I like words. Their sound, their texture, the intricate layers of meaning they contain. I am good with words, that is, in French, my native language. That is probably why I write and think in English these days, because I am less good at it and therefore more honest, less manipulative. Writing in a language that is not mine makes me a sort of stranger in my own familiar inner territory. It gives me a fresher look on the workings of my mind and puts me right there in the middle of my own experience. Less impersonal phrasing, less distancing, less conceptualizations, more trial and error, more mindful hesitation, closer to the truth of my experience. In English I say I, in French I say we or you or one.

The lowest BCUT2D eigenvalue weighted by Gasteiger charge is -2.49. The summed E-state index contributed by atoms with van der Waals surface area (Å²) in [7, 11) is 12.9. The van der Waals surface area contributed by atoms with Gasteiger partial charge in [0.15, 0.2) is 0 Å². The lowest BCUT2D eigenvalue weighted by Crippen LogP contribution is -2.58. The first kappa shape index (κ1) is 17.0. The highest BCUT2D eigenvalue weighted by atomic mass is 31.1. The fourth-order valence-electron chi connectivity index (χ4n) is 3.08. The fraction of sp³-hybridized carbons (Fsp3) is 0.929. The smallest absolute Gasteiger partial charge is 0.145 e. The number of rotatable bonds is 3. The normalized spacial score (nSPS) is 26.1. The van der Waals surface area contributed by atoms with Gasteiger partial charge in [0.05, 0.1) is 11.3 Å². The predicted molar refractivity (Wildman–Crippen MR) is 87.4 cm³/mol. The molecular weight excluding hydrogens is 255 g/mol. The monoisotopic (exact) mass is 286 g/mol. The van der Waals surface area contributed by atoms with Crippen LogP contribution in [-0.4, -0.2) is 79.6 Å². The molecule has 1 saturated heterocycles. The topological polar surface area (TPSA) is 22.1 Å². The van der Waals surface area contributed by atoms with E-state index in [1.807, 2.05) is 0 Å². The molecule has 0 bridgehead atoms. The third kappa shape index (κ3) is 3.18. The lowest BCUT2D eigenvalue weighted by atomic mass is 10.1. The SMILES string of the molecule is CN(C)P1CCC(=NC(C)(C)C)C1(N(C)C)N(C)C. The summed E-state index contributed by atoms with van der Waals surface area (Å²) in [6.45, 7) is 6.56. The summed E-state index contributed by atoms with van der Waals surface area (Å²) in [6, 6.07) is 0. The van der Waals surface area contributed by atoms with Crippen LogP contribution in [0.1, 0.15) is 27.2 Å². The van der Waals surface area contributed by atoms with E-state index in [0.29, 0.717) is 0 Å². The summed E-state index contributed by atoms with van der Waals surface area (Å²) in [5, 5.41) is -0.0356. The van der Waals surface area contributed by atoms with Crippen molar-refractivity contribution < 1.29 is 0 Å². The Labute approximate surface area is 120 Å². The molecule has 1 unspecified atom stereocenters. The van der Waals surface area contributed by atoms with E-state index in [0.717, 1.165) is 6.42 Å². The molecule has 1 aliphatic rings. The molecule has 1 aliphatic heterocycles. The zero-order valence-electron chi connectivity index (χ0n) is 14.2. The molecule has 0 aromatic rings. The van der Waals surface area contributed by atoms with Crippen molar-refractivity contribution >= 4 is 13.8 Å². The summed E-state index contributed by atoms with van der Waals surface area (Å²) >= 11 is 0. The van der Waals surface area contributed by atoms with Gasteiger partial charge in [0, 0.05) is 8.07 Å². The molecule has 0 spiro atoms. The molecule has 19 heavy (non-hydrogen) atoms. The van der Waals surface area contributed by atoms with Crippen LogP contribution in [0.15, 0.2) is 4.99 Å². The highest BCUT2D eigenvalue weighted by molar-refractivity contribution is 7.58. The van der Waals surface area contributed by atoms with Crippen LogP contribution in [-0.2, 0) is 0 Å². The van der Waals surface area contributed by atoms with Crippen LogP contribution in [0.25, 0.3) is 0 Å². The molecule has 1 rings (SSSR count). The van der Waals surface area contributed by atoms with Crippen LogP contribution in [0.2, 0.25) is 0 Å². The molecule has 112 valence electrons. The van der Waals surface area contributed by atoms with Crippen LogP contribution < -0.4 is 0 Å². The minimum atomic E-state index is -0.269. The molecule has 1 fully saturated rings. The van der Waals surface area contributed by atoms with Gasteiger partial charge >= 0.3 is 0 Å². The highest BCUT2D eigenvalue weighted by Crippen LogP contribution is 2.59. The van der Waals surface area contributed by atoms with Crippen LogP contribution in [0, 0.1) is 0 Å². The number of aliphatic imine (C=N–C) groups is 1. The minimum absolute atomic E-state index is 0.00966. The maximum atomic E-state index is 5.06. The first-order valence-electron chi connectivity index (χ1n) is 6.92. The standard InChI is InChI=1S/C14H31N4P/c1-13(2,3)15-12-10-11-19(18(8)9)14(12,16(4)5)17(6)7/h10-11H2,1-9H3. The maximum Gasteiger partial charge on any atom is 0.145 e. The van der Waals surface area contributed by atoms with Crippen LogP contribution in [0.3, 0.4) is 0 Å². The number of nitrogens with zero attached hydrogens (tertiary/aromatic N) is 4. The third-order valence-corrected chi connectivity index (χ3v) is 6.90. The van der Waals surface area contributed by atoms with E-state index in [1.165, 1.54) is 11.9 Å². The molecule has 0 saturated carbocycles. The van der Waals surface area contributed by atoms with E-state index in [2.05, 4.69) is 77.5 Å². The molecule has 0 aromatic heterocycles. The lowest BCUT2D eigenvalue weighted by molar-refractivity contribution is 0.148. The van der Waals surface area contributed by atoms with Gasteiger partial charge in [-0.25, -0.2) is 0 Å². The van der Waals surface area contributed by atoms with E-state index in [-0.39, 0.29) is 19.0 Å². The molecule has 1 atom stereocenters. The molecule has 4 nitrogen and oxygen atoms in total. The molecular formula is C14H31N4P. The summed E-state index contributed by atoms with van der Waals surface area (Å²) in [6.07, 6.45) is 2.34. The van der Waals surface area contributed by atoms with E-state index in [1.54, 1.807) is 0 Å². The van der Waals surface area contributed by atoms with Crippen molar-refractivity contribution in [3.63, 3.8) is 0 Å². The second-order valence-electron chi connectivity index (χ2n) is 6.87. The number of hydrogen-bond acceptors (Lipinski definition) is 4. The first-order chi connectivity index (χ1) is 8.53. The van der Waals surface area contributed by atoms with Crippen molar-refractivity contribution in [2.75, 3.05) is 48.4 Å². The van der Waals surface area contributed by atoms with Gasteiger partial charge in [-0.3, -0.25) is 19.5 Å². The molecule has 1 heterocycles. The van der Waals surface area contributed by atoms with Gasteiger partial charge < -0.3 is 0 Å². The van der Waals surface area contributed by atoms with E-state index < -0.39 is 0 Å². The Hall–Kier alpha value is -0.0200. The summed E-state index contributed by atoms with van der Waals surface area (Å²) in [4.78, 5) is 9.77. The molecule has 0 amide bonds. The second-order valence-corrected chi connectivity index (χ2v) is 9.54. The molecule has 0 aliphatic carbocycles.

French is the language of my early education, of complicated books and the rule of logos. French is the language of my father, the philosopher, the master of abstract thinking and reason. English is the language of new horizons, of my teenage years in the USA, of shifting frontiers and possibilities, of spontaneous curiosity, of falling in love and breaking up again and again.

I find it hard to let words go and hard to honestly use them. Being aware of my ways with words has become a big part of my practice now. Even as I write this I realize that words, in any language, cannot actually begin to describe my experience of touching the wisdom that lays beyond words and knowledge. Possibly, artists experience this more accurately, the silence between the notes of the musician, the suspended movement of the dancer, and the poet? Is there a way to truly convey the depth of experience through words?

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